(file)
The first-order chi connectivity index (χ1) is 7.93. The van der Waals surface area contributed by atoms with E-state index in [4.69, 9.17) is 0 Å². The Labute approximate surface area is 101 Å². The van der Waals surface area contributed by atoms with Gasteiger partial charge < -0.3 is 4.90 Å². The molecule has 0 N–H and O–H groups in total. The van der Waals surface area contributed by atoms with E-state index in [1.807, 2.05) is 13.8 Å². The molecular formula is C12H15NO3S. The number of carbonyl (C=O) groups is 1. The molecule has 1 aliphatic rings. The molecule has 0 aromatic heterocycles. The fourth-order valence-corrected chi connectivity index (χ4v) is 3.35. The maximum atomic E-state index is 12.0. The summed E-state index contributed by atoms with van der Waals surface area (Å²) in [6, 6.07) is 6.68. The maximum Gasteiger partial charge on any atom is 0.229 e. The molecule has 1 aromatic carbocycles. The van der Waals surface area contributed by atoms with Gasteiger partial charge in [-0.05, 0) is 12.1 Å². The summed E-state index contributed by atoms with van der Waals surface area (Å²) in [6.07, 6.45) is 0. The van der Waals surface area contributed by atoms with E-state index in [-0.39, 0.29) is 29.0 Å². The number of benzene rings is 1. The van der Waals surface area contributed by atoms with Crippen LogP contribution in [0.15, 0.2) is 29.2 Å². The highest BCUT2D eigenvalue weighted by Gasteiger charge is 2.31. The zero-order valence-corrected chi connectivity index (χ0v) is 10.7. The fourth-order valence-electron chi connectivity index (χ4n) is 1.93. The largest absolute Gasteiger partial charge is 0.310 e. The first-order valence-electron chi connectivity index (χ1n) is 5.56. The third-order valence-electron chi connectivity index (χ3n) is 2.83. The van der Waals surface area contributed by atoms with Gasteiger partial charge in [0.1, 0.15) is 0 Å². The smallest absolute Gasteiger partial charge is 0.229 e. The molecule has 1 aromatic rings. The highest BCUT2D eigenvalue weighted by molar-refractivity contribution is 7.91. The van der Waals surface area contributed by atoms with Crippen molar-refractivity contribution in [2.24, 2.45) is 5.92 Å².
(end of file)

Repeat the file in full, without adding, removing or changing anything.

The first-order chi connectivity index (χ1) is 7.93. The van der Waals surface area contributed by atoms with E-state index in [4.69, 9.17) is 0 Å². The Labute approximate surface area is 101 Å². The van der Waals surface area contributed by atoms with Gasteiger partial charge < -0.3 is 4.90 Å². The molecule has 0 N–H and O–H groups in total. The van der Waals surface area contributed by atoms with E-state index in [1.807, 2.05) is 13.8 Å². The molecular formula is C12H15NO3S. The number of carbonyl (C=O) groups is 1. The molecule has 1 aliphatic rings. The molecule has 0 aromatic heterocycles. The fourth-order valence-corrected chi connectivity index (χ4v) is 3.35. The maximum atomic E-state index is 12.0. The summed E-state index contributed by atoms with van der Waals surface area (Å²) in [6, 6.07) is 6.68. The maximum Gasteiger partial charge on any atom is 0.229 e. The molecule has 1 aromatic carbocycles. The van der Waals surface area contributed by atoms with Gasteiger partial charge in [-0.05, 0) is 12.1 Å². The summed E-state index contributed by atoms with van der Waals surface area (Å²) in [6.07, 6.45) is 0. The van der Waals surface area contributed by atoms with E-state index in [-0.39, 0.29) is 29.0 Å². The number of benzene rings is 1. The van der Waals surface area contributed by atoms with Crippen LogP contribution in [0.15, 0.2) is 29.2 Å². The highest BCUT2D eigenvalue weighted by Gasteiger charge is 2.31. The zero-order valence-corrected chi connectivity index (χ0v) is 10.7. The fourth-order valence-electron chi connectivity index (χ4n) is 1.93. The largest absolute Gasteiger partial charge is 0.310 e. The first-order valence-electron chi connectivity index (χ1n) is 5.56. The third-order valence-electron chi connectivity index (χ3n) is 2.83. The van der Waals surface area contributed by atoms with Gasteiger partial charge in [0.1, 0.15) is 0 Å². The smallest absolute Gasteiger partial charge is 0.229 e. The molecule has 1 aromatic rings. The highest BCUT2D eigenvalue weighted by molar-refractivity contribution is 7.91. The van der Waals surface area contributed by atoms with Crippen molar-refractivity contribution in [2.24, 2.45) is 5.92 Å².